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Olympic Peninsula, Wa

December 2011, Mt. Ellinor Report

3am came early. Much like all 3ams always have. I consider myself a night owl, so waking up early typically doesn’t come after an early bedtime. However, having received 5 hours of sleep, I rolled out of bed, got ready and jumped in my car, ready for the day’s journey. Typically my morning ritual is much more complex, but the night before, I was too excited and packed everything I needed early.

Putting my car into gear, I backed down the long driveway, driving mostly on grass until I hit the main road. The fog was thick, so driving by braille was my best bet this early. Hitting the road, I got out of reverse and I was officially off toward highway 101. From Olympia, the route to Mt. Ellinor is pretty easy. I take Interstate 5, exit 103 to get toward the right routes, and at 330, the road was as empty as my coffee cup, having downed it all in the last 5 minutes.

I exited I-5 and soon was heading toward my next exit, highway 101 toward Shelton, Washington. These roads are an easy drive all year, aside from the random speed trap. I maintained the suggested speed and soon I was passing through Shelton, only 15.7 miles from Hoodsport, Washington. This drive to Hoodsport is best done in the dark, as the road doesn’t give you much of a view and the towns are neither scenic, nor interesting. Again, when driving out here, don’t exceed the posted speed, as most small towns make a large percentage of their revenue on tourists getting popped for going 45 or 50 in a 35 mph zone.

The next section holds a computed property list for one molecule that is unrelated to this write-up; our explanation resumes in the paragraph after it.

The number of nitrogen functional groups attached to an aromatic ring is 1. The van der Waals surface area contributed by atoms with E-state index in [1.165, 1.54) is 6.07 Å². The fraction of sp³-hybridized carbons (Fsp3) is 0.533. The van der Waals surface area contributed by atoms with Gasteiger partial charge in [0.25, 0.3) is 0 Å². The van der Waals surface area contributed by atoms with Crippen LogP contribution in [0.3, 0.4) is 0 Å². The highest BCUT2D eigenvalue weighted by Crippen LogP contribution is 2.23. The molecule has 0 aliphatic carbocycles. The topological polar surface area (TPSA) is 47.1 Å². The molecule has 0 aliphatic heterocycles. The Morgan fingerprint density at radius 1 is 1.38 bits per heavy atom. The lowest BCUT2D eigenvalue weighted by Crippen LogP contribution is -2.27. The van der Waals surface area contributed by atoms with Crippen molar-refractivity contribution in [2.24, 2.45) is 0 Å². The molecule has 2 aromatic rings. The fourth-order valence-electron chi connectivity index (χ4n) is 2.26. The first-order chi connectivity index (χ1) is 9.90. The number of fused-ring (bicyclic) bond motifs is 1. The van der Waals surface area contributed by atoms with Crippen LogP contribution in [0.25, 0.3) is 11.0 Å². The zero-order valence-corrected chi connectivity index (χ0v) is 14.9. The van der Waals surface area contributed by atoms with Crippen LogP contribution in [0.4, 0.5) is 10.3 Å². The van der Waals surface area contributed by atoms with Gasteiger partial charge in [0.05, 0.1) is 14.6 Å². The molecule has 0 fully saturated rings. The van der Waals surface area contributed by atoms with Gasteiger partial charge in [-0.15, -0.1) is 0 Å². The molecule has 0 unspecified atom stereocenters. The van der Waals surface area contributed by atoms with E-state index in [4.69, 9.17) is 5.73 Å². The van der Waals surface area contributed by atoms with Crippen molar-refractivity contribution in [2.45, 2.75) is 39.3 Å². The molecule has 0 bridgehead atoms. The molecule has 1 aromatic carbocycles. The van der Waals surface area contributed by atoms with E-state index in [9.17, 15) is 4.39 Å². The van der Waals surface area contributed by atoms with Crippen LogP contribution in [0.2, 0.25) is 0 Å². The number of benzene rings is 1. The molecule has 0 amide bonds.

(Editor’s note- Hoodsport is where you are supposed to purchase your Forest Service Pass. Please read this as “Do not stop!! Continue past the store/visitor’s center that is never open and enjoy your fee free day!”)

At Hoodsport, take the main left in the small fishing town and head toward Staircase, the main entrance to the Olympic National Park on the east side of the park. The road leads you up and into the foothills, lifting you out of the fog, giving glimpses, even in the dark, of the large mountains to the west. Rising in elevation, you soon weave around along the border of Lake Cushman, a popular summer hangout. Soon, the road comes to a stop sign, both leading to a dirt road. Take a right; you go to Staircase and the Olympic National Park. Take a left you get to forest service road number 24. After turning right, drive down this dirt road (watch for potholes!) for about a mile and a half. You will come to a small clearing and FSR 2419 will be on your left. To get to Mt Ellinor, you must take this exit. One day I wanted to see what was past this, so I meandered my way through forest service roads and came across more than a fair share of backwoods gun ranges, shot up cars, and even troll dolls in trees, watching my every move. Unless you are feeling adventurous in a whole different way, go up forest service road 2419!